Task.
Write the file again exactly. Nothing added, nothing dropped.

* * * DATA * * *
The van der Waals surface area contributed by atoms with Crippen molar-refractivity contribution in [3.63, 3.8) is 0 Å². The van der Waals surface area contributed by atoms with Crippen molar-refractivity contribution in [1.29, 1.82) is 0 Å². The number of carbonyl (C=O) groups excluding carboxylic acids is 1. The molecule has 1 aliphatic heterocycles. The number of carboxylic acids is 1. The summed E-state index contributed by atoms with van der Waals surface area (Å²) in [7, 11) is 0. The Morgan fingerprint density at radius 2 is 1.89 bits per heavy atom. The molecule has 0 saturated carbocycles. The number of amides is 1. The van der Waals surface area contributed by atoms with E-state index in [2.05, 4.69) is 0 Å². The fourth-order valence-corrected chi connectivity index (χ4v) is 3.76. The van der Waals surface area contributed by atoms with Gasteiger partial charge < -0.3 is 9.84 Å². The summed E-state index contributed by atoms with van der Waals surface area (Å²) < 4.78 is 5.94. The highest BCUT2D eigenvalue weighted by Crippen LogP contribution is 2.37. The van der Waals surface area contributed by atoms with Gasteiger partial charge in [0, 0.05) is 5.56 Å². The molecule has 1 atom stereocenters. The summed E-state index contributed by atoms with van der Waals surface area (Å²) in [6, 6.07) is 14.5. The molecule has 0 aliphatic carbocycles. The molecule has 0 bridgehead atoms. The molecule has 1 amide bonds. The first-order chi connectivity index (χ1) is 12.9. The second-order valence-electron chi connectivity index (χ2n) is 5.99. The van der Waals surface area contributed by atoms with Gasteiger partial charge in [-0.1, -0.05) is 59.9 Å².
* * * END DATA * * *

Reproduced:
The van der Waals surface area contributed by atoms with Crippen molar-refractivity contribution in [3.63, 3.8) is 0 Å². The van der Waals surface area contributed by atoms with Crippen molar-refractivity contribution in [1.29, 1.82) is 0 Å². The number of carbonyl (C=O) groups excluding carboxylic acids is 1. The molecule has 1 aliphatic heterocycles. The number of carboxylic acids is 1. The summed E-state index contributed by atoms with van der Waals surface area (Å²) in [7, 11) is 0. The Morgan fingerprint density at radius 2 is 1.89 bits per heavy atom. The molecule has 0 saturated carbocycles. The number of amides is 1. The van der Waals surface area contributed by atoms with E-state index in [2.05, 4.69) is 0 Å². The fourth-order valence-corrected chi connectivity index (χ4v) is 3.76. The van der Waals surface area contributed by atoms with Gasteiger partial charge < -0.3 is 9.84 Å². The summed E-state index contributed by atoms with van der Waals surface area (Å²) < 4.78 is 5.94. The highest BCUT2D eigenvalue weighted by Crippen LogP contribution is 2.37. The van der Waals surface area contributed by atoms with Gasteiger partial charge in [0, 0.05) is 5.56 Å². The molecule has 1 atom stereocenters. The summed E-state index contributed by atoms with van der Waals surface area (Å²) in [6, 6.07) is 14.5. The molecule has 0 aliphatic carbocycles. The molecule has 0 bridgehead atoms. The molecule has 1 amide bonds. The first-order chi connectivity index (χ1) is 12.9. The second-order valence-electron chi connectivity index (χ2n) is 5.99. The van der Waals surface area contributed by atoms with Gasteiger partial charge in [-0.1, -0.05) is 59.9 Å².